Regular preterite tense -er and -ir verbs share the same endings. Learn them here.
Two for the Price of One
In this lesson we get a bit of good news. In the preterite tense, -er verbs and -ir verbs share exactly the same endings, so there is one less group of endings to memorize.
Hopefully you are also starting to see some patterns in the conjugations that make them easier to remember. We still have a long way to go, but this is the last of what I consider the difficult groups of verb endings. So keep the faith!
Regular Preterite Conjugations of -er and -ir Verbs
Let's begin with the verb aprender , which means to learn. Here is the full conjugation in the simple past tense.
Preterite Conjugation of aprender
Verb Ending Details
The verb endings here follow a similar pattern to those in the previous lesson for -ar verbs, but there are a few key differences.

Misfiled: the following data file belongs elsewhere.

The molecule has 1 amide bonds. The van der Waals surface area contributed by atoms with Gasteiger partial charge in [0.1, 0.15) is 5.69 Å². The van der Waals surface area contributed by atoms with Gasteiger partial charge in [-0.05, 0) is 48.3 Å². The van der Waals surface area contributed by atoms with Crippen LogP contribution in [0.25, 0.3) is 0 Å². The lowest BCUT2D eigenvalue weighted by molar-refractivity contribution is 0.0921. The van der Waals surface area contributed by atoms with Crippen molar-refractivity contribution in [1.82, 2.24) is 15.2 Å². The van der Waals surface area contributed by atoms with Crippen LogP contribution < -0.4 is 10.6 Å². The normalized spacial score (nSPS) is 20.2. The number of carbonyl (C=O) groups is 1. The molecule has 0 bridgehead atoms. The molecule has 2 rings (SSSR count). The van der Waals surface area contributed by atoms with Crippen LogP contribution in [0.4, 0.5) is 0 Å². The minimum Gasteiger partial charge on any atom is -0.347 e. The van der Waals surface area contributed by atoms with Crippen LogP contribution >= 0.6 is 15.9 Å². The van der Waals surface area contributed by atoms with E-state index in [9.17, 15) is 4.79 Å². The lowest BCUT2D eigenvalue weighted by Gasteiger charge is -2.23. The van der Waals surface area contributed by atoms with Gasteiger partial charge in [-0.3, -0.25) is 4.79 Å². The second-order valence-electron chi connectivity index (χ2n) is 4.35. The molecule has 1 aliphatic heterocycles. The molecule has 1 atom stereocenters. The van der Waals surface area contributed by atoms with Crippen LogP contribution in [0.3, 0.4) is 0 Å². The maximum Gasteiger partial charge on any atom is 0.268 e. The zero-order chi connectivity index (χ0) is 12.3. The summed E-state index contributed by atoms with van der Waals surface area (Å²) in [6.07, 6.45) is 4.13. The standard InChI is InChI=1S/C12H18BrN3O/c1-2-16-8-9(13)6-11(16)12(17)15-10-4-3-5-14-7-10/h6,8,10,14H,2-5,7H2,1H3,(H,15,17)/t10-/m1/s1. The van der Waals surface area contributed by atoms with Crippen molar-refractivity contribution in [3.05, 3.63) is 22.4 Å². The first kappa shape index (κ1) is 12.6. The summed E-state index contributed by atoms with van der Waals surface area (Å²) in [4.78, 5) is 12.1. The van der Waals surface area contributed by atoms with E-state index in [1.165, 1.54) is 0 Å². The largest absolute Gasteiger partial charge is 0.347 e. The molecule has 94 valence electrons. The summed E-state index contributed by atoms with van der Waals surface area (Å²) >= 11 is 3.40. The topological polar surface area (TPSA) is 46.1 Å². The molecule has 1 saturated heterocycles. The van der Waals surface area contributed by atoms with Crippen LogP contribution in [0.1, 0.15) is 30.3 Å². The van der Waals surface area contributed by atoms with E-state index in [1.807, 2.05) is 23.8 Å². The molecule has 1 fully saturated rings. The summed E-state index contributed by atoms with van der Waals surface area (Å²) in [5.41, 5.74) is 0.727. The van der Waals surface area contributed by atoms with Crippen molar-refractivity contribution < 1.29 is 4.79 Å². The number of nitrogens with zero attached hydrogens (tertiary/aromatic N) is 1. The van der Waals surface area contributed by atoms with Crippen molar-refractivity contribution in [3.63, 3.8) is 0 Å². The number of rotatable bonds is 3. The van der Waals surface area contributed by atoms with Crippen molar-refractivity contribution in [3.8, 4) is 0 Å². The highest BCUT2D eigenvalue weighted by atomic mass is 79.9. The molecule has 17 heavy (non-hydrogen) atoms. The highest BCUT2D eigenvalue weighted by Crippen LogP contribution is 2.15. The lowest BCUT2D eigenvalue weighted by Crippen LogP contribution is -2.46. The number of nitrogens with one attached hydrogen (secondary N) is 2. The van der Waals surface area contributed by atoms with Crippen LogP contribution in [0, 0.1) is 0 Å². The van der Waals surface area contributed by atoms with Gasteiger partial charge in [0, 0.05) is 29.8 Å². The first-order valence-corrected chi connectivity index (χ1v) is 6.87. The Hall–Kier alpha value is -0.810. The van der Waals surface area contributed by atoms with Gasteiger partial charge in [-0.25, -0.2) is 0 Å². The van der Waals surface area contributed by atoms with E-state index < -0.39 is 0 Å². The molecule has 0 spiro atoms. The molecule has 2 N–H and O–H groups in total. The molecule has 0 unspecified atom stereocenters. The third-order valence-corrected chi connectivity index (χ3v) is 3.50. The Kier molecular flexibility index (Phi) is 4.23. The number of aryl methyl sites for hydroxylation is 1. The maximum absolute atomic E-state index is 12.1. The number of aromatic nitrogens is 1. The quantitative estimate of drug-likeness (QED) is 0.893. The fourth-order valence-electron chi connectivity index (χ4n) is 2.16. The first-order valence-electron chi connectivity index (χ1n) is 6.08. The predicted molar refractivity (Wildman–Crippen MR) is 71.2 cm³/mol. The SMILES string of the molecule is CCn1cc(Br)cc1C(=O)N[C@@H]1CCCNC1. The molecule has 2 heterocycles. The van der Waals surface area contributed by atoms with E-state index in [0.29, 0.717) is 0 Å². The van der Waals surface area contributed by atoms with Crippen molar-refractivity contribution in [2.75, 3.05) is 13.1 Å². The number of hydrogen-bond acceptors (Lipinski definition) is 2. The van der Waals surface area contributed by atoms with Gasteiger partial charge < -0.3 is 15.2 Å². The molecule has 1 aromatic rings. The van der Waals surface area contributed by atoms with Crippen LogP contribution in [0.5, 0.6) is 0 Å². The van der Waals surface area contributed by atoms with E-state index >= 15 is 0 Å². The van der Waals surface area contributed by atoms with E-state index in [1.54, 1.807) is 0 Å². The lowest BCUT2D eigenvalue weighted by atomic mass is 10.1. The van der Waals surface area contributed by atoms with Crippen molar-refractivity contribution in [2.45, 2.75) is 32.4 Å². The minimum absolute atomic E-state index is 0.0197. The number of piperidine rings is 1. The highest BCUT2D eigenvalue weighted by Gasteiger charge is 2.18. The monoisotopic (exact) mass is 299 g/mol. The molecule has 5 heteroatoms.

To begin with, examine the Yo form, where the ending is -í instead of -é. The form for I learned is aprendí, with the accented -í at the end.
Also look at the Él / Ella / Usted third person form, where the ending is -ió.
So to say He learned we don't say Él aprendó, but instead Él aprendió . That pronunciation is ah-pren-DYO.
An Example Sentence
Using the conjugations above, how would you say Where did you learn to speak Spanish?
¿Dónde aprendiste a hablar español?
Now for an -ir Verb
Escribir is an -ir verb that means to write. In the preterite tense, the endings are exactly the same as for the -er verbs.
Preterite Conjugation of escribir
As usual, you will find several detailed demonstrations of the concept among the outside resources listed below. If you have any doubts about this verb form, take a look at those sources for more details.
Once you are ready, head to the exercises for plenty of practice with the new forms.